Shortstop Jhonny Peralta of the St. Louis Cardinals presents a Rorschach test to baseball fans of differing orientations. He has a reputation for being a subpar defender, but advanced defensive metrics like him. He served a 50-game suspension in 2013 for his involvement with the Biogenesis health clinic. (He reputedly took a banned stimulant). He’s having a season much like the one in 2012, before the performance-enhancing drugs scandal. So, fans may be conflicted about Peralta for one reason or another, but it should not blind them to the reality that he’s been a positive force on the field for the Cardinals in 2014.
Defensively, it’s been said for years that he doesn’t meet the “eye test” as a good shortstop. It’s an odd proposition, at this point. Peralta’s range is indisputably below average, but he is sure-handed, releases the ball quickly, and positions himself well.
Since the start of 2010, Peralta has a UZR/150 of +10 runs per season. Over more than 11,000 innings at short, he’s rated slightly above average. Some observers believe that if launch angle or batted ball speed were more closely investigated, he’d come up “short”. However, the St. Louis Cardinals are deep in sabermetrics, relatively speaking, and were willing to give a larger contract to Peralta than most people thought he could reasonably attain. It appears the Cardinals saw value where others saw a markdown.
With the bat, Peralta’s wOBA is .350 today. For an explanation of wOBA see this: That’s in the solidly good range. Here are the wOBA’s of three other Cardinals, to put the numbers in context: Matt Holliday, .346; Matt Adams, .352; Jon Jay, .353.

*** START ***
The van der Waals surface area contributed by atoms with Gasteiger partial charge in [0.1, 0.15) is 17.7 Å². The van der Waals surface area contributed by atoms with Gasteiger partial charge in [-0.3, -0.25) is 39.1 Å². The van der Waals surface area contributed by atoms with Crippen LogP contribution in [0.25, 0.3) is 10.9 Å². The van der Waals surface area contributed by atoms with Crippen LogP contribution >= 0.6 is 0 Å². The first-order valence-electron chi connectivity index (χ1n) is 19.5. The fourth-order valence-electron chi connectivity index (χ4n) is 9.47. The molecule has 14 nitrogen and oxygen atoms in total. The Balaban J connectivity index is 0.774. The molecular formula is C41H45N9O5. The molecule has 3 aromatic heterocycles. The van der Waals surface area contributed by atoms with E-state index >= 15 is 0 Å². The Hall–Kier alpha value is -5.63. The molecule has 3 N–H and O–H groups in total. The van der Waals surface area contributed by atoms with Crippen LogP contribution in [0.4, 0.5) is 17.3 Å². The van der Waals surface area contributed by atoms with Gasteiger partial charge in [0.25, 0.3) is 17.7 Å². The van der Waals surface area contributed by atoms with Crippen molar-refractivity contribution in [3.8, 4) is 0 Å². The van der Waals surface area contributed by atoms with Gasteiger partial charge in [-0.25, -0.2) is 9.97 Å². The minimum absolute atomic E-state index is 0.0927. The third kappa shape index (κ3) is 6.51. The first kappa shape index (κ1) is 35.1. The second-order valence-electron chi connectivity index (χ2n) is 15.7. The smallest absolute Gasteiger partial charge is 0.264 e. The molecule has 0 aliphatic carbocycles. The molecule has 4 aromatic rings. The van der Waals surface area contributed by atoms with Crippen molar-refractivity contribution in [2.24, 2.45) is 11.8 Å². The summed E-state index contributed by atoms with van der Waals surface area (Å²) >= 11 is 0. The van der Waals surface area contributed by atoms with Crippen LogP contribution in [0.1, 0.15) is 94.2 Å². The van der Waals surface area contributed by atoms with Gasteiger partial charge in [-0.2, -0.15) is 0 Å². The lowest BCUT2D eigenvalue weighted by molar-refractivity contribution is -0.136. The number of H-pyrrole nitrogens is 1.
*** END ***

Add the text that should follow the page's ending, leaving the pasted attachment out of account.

Of course, this statistic can’t encompass what we’d like to see out of the individual hitters. Ideally, you’d like to get more home runs out of left field, and even center. It would be better if Adams and Peralta got on base more. Taking a deeper dive into the figures reveals that batting average, for instance, is not a good indicator of a hitter’s value. See Carlos Santana.
Both Fangraphs and Baseball Reference say Peralta has been worth more than four games above replacement player in 2014. In fact, per WAR, Peralta is in line to have the best season of his career at 32. By the numbers, this is his best year since 2005, when he was 23. He has a good chance to hit over 20 homers, playing half his games in a neutral park.
Looking objectively, without bias at Jhonny Peralta’s play in 2014, he’s given the St. Louis Cardinals everything they were hoping to receive when they gave him four years and $53 million. Surprises always pop up, but it doesn’t look like Peralta will have to move off of shortstop any time soon.